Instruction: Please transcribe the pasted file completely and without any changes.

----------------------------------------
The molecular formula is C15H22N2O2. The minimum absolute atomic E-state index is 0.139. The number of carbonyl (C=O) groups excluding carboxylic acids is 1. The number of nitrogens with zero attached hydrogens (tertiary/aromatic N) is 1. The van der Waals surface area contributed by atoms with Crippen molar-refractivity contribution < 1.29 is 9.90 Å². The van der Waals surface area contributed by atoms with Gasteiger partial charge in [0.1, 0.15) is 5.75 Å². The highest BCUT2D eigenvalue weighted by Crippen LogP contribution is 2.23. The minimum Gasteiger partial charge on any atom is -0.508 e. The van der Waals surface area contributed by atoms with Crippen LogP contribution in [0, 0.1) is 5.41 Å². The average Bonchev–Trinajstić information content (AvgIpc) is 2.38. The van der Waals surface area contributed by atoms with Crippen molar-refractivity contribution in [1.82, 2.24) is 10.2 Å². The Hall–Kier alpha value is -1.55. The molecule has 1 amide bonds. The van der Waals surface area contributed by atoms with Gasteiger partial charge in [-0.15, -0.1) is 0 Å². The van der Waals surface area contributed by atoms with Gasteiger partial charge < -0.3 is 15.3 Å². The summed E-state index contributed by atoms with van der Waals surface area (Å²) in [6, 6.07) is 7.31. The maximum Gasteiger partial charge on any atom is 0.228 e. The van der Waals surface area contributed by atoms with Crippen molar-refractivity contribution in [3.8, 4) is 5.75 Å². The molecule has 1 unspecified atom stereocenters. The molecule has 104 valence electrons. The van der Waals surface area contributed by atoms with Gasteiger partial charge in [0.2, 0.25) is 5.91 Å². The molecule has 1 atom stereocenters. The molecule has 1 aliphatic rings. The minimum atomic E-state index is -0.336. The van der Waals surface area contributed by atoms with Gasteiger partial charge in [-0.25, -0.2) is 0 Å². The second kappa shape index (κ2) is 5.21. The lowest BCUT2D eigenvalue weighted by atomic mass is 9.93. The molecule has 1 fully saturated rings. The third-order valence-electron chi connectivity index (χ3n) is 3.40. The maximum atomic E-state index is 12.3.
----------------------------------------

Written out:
The molecular formula is C15H22N2O2. The minimum absolute atomic E-state index is 0.139. The number of carbonyl (C=O) groups excluding carboxylic acids is 1. The number of nitrogens with zero attached hydrogens (tertiary/aromatic N) is 1. The van der Waals surface area contributed by atoms with Crippen molar-refractivity contribution < 1.29 is 9.90 Å². The van der Waals surface area contributed by atoms with Gasteiger partial charge in [0.1, 0.15) is 5.75 Å². The highest BCUT2D eigenvalue weighted by Crippen LogP contribution is 2.23. The minimum Gasteiger partial charge on any atom is -0.508 e. The van der Waals surface area contributed by atoms with Crippen LogP contribution in [0, 0.1) is 5.41 Å². The average Bonchev–Trinajstić information content (AvgIpc) is 2.38. The van der Waals surface area contributed by atoms with Crippen molar-refractivity contribution in [1.82, 2.24) is 10.2 Å². The Hall–Kier alpha value is -1.55. The molecule has 1 amide bonds. The van der Waals surface area contributed by atoms with Gasteiger partial charge in [-0.15, -0.1) is 0 Å². The van der Waals surface area contributed by atoms with Gasteiger partial charge < -0.3 is 15.3 Å². The summed E-state index contributed by atoms with van der Waals surface area (Å²) in [6, 6.07) is 7.31. The maximum Gasteiger partial charge on any atom is 0.228 e. The van der Waals surface area contributed by atoms with Crippen molar-refractivity contribution in [3.8, 4) is 5.75 Å². The molecule has 1 unspecified atom stereocenters. The molecule has 104 valence electrons. The van der Waals surface area contributed by atoms with Gasteiger partial charge in [0.2, 0.25) is 5.91 Å². The molecule has 1 atom stereocenters. The molecule has 1 aliphatic rings. The minimum atomic E-state index is -0.336. The van der Waals surface area contributed by atoms with Gasteiger partial charge in [-0.25, -0.2) is 0 Å². The second kappa shape index (κ2) is 5.21. The lowest BCUT2D eigenvalue weighted by atomic mass is 9.93. The molecule has 1 fully saturated rings. The third-order valence-electron chi connectivity index (χ3n) is 3.40. The maximum atomic E-state index is 12.3.